In lieu of an abstract, here is a brief excerpt of the content:

  • Directions in Contemporary German Aesthetics
  • Matthew Pritchard
Ästhetisches Denken, 6th ed., by Wolfgang Welsch. Stuttgart: Reclam, 1990 (2003), 223 pp.
Aisthetik: Vorlesungen Über Ästhetik Als Allgemeine Wahrnehmungslehre, by Gernot Böhme. Munich: Wilhelm Fink, 2001, 199 pp.
Ästhetische Korrespondenzen: Denken Im Technischen Raum, by Reinhard Knodt. Stuttgart: Reclam, 1994, 166 pp.

The relationship between the Anglo-American and German aesthetic traditions is a paradoxical one. On the one hand, acquaintance with one or more figures from the “great tradition” in German aesthetic thought over the last 250 years is a given for most philosophically oriented writers on aesthetics in Britain and America. Thinkers such as Kant or Adorno form a real and abiding part of our background. In some cases the connection with German intellectual lineages goes a good deal further. As an extreme case, take Terry Eagleton’s The Ideology of the Aesthetic,1 whose engagement with German thought is so deep that I have come across it as a set text for aesthetics courses in German universities (despite the fact that none of the dozen authors Eagleton analyzes are cited in their original language). On the other hand, interest in contemporary German aesthetics in English and American circles appears to be relatively slight. One would have little idea, from reading any of the philosophical journals in English, of just how much activity there is in this area, only a small proportion of which has been translated, cited, or reviewed. And yet the past two decades have seen the publication of dozens of relevant books by German authors, many proposing independent theoretical approaches. Among these—aside from the books reviewed here—are the substantial work done on performance and performativity by Erika Fischer-Lichte (Ästhetik des Performativen, 2004) and Dieter Mersch (Ereignis und Aura, 2002); the theoretical oeuvre of the prize-winning literary critic Karl Heinz Bohrer, of which Suddenness: On the Moment of Aesthetic Appearance, originally published in 1981, has made it into English; Ruth Sonderegger’s Romantic-leaning plea Für eine Ästhetik des Spiels (2000); Dieter Heinrich’s work on the philosophy of art and subjectivity, Fixpunkte: Aufsätze [End Page 117] und Essays zur Theorie der Kunst (2003); Martin Seel’s Aesthetics of Appearing (2004); the traditional neo-Kantian perspective of the late Rüdiger Bubner as set out in his Ästhetische Erfahrung (1989); Gábor Paál’s Was ist schön?—Ästhetik und Erkenntnis (2003); Konrad Paul Liessmann’s Reiz und Rührung: Über ästhetische Empfindungen (2003) . . . the list could be continued. And this is not to mention empirical-psychological approaches, works on the history of aesthetics, the reception accorded to analytical aesthetics and American philosophers such as Goodman and Danto, or the continuation of European poststructuralist and Frankfurt School traditions (for example, in the work of Albrecht Wellmer and Christoph Menke).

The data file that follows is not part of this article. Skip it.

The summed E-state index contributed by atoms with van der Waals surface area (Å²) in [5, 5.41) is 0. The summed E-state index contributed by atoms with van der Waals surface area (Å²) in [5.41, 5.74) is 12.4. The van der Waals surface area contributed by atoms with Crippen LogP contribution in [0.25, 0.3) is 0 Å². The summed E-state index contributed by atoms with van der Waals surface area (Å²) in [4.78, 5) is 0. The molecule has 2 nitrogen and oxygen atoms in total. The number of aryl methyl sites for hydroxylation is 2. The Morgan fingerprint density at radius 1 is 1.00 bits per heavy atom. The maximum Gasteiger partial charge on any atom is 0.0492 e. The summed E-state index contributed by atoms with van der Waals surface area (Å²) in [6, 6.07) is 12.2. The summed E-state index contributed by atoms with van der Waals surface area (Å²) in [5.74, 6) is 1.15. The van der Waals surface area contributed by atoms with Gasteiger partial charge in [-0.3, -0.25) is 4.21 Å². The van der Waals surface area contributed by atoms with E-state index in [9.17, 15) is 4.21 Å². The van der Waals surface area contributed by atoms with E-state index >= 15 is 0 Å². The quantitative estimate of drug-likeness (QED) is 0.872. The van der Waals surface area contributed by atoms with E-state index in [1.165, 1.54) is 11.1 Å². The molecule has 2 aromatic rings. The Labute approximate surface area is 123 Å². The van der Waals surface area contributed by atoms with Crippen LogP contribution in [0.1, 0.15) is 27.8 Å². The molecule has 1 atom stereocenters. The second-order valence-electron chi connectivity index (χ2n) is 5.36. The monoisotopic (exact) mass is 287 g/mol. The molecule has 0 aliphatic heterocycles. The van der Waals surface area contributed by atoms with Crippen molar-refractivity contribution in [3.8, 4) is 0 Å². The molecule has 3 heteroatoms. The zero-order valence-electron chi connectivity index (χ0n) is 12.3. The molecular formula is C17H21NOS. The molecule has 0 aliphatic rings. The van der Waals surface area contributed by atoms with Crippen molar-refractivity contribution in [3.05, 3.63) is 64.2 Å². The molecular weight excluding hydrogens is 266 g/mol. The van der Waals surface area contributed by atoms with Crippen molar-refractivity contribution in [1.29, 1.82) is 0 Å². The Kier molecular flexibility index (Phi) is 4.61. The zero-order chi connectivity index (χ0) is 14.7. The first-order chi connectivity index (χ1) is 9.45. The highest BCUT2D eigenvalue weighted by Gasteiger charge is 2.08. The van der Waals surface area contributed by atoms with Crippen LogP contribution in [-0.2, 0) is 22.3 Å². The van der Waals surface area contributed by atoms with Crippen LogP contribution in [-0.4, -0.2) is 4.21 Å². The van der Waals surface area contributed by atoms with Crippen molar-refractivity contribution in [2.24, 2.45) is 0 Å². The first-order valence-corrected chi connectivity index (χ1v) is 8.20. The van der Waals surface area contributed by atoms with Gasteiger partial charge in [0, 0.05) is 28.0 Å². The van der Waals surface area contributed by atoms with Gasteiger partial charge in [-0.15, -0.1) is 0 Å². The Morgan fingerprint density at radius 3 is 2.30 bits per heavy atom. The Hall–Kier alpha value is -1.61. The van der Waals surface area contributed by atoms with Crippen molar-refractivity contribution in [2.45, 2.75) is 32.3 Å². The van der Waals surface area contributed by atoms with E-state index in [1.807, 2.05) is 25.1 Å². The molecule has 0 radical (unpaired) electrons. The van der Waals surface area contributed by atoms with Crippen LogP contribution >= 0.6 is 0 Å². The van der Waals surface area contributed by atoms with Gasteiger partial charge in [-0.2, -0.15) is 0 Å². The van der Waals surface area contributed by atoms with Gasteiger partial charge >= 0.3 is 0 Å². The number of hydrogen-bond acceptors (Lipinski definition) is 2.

Given this large “backlog” of writing not yet assimilated into Anglo-American discussion, it makes sense to be selective and range a little further than the most recently published texts. Owing to sheer diversity, I cannot honestly claim that the three books I am going to discuss here are “representative” of the interests driving contemporary German aesthetics. But I have chosen them for certain common traits, traditions, and emphases that seem to me to present a stimulating contrast with the approach of Anglo-American philosophical aesthetics, while retaining many points of contact with non-German thought. That the contrast does not come down to the crass standoff of “analytical” vs. “Continental,” and all the clichés about academic style that go with it, should become obvious. It is more interesting than that, and although I want to leave the details to the discussion of the three books, I can mention at the outset a few aspects I regard as important. One is that none of these authors addresses themselves exclusively to either the philosophy of art or to the aesthetics of nature and the environment. Instead they tend to make points relating to both, or to regard both as aspects of a single situation. “Environmental aesthetics” in Anglo-American philosophy—for instance, the work of Allen Carlson—is not only of recent date but is still a subdiscipline separated from aesthetics...


Additional Information

Print ISSN
pp. 117-127
Launched on MUSE
Open Access
Back To Top

This website uses cookies to ensure you get the best experience on our website. Without cookies your experience may not be seamless.